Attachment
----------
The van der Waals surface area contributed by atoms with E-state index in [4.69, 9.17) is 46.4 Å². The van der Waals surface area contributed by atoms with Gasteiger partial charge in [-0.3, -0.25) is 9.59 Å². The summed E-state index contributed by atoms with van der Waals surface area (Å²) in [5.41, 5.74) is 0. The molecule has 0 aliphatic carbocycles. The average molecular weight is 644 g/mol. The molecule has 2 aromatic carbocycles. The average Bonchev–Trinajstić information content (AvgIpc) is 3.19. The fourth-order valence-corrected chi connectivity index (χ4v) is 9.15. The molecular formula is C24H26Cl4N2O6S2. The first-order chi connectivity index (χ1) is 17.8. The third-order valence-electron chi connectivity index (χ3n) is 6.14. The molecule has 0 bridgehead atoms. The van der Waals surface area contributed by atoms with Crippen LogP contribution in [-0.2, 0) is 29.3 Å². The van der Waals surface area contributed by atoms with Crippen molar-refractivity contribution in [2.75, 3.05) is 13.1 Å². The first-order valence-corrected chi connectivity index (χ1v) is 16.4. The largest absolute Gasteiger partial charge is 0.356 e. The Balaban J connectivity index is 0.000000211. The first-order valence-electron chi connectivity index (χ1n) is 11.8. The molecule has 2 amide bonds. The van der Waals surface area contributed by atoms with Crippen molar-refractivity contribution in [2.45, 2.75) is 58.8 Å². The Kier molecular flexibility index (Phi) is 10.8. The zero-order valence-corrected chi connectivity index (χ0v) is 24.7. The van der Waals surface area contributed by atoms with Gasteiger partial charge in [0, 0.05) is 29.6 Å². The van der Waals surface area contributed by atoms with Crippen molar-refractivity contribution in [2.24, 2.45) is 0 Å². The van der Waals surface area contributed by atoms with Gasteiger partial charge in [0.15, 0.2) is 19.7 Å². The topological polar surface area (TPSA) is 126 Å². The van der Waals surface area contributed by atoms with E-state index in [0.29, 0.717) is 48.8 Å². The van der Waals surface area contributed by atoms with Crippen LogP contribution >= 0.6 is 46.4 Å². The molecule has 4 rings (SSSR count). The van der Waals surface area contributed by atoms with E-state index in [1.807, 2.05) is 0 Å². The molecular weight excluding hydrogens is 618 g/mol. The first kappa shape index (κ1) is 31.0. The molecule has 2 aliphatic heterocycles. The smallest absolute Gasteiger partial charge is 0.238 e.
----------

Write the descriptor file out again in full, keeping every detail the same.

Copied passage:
The van der Waals surface area contributed by atoms with E-state index in [4.69, 9.17) is 46.4 Å². The van der Waals surface area contributed by atoms with Gasteiger partial charge in [-0.3, -0.25) is 9.59 Å². The summed E-state index contributed by atoms with van der Waals surface area (Å²) in [5.41, 5.74) is 0. The molecule has 0 aliphatic carbocycles. The average molecular weight is 644 g/mol. The molecule has 2 aromatic carbocycles. The average Bonchev–Trinajstić information content (AvgIpc) is 3.19. The fourth-order valence-corrected chi connectivity index (χ4v) is 9.15. The molecular formula is C24H26Cl4N2O6S2. The first-order chi connectivity index (χ1) is 17.8. The third-order valence-electron chi connectivity index (χ3n) is 6.14. The molecule has 0 bridgehead atoms. The van der Waals surface area contributed by atoms with Crippen LogP contribution in [-0.2, 0) is 29.3 Å². The van der Waals surface area contributed by atoms with Crippen molar-refractivity contribution in [2.75, 3.05) is 13.1 Å². The first-order valence-corrected chi connectivity index (χ1v) is 16.4. The largest absolute Gasteiger partial charge is 0.356 e. The Balaban J connectivity index is 0.000000211. The first-order valence-electron chi connectivity index (χ1n) is 11.8. The molecule has 2 amide bonds. The van der Waals surface area contributed by atoms with Crippen molar-refractivity contribution in [2.45, 2.75) is 58.8 Å². The Kier molecular flexibility index (Phi) is 10.8. The zero-order valence-corrected chi connectivity index (χ0v) is 24.7. The van der Waals surface area contributed by atoms with Gasteiger partial charge in [0, 0.05) is 29.6 Å². The van der Waals surface area contributed by atoms with Crippen molar-refractivity contribution in [2.24, 2.45) is 0 Å². The van der Waals surface area contributed by atoms with Gasteiger partial charge in [0.15, 0.2) is 19.7 Å². The topological polar surface area (TPSA) is 126 Å². The van der Waals surface area contributed by atoms with E-state index in [0.29, 0.717) is 48.8 Å². The van der Waals surface area contributed by atoms with Crippen LogP contribution >= 0.6 is 46.4 Å². The molecule has 4 rings (SSSR count). The van der Waals surface area contributed by atoms with E-state index in [1.807, 2.05) is 0 Å². The molecular weight excluding hydrogens is 618 g/mol. The first kappa shape index (κ1) is 31.0. The molecule has 2 aliphatic heterocycles. The smallest absolute Gasteiger partial charge is 0.238 e.